Hospitalists are known as change agents for their fierce patient advocacy and expertise in hospital systems redesign. The field of hospital medicine has claimed numerous successes and the hospitalist model has been embraced by institutions across the country. Yet the lived experiences of hospitalists surveyed by Bhandari et al in this month’s issue of JHM suggest a grim undertone.1 Hospital medicine is a field with high physician burnout rates, stark gender inequities in pay, leadership, and academic opportunities, and an unacceptably high prevalence of sexual harassment and gender discrimination. Women hospitalists disproportionately bear the brunt of these inequities. All hospitalists, however, can and should be an integral part of the path forward by recognizing the impact of these inequities on colleagues and hospital systems.
The study by Bhandari et al adds to the increasing body of knowledge documenting high levels of sexual harassment and gender discrimination in medicine and highlights important gender differences in these experiences among hospitalists nationally.1,2 Among 336 respondents across 18 academic institutions, sexual harassment and gender discrimination were both common and highly problematic within the field of hospital medicine, confirming what prior narratives have only anecdotally shared. Both men and women experienced harassment, from patients and colleagues alike, but women endured higher levels compared with men on all the measures studied.1
Qualitative comments in this study are noteworthy, including one about a hospitalist’s institution allowing potential faculty to be interviewed about plans for pregnancy, childcare, and personal household division of labor. One might argue that this knowledge is necessary for shift-based inpatient work in the context of a worldwide pandemic in which pregnant workers are likely at higher risk of increased morbidity and mortality. It remains illegal, however, to ask such questions, which are representative of the types of characteristics that constitute a toxic workplace environment. Moreover, such practices are particularly problematic given that pregnancy and childbearing for women in medicine come with their own set of well-documented unique challenges.3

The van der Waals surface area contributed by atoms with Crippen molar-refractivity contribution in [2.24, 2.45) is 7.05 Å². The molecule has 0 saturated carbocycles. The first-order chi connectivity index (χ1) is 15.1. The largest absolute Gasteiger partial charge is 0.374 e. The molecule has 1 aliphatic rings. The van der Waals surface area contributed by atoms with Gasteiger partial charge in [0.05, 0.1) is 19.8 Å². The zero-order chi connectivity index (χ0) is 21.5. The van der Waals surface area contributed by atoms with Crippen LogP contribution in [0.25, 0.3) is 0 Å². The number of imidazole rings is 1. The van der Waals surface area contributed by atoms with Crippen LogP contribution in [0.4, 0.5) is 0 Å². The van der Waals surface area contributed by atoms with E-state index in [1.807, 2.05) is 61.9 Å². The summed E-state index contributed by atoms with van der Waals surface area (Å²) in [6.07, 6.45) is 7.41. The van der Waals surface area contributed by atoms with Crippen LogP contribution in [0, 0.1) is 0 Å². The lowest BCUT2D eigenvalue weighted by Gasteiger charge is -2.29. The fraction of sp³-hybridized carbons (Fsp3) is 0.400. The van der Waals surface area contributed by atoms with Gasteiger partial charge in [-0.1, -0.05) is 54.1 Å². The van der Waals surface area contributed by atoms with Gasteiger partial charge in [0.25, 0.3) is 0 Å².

The considerable body of research in this field should help guide new research priorities and targets for intervention. Does the experience of sexual harassment impact hospitalists’ intentions to leave their institutions or the career as a whole? Does sexual harassment originating from colleagues or from patients and families affect patient safety or quality of care? Do interventions in other international hospital settings specifically targeting respectfulness translate to American hospitals?4 These questions and a host of others merit our attention.
Hospital system leaders should work with hospital medicine leaders to support wholesale institutional cultural transformation. Implementation of antiharassment measures recommended in the 2018 report on sexual harassment from the National Academies of Sciences, Engineering, and Medicine is critical.2 This means supporting diverse, inclusive, and respectful environments at all levels within the organization, improving transparency and accountability for how incidents are handled, striving for strong and diverse leadership, providing meaningful support for targets of harassment, measuring prevalence over time, and encouraging professional societies to adopt similar actions. Furthermore, we believe it is critical to adopt a zero-tolerance policy for harassing behaviors and to hold individuals accountable. Encouraging all individuals within health care systems to uphold their ethical obligations to combat harassment and bias on a personal level is important.5 If left unaddressed, the unmet needs of those who are subjected to harassment and bias will continue to be problematic for generations to come, with detrimental effects throughout healthcare systems and the broader populations they serve.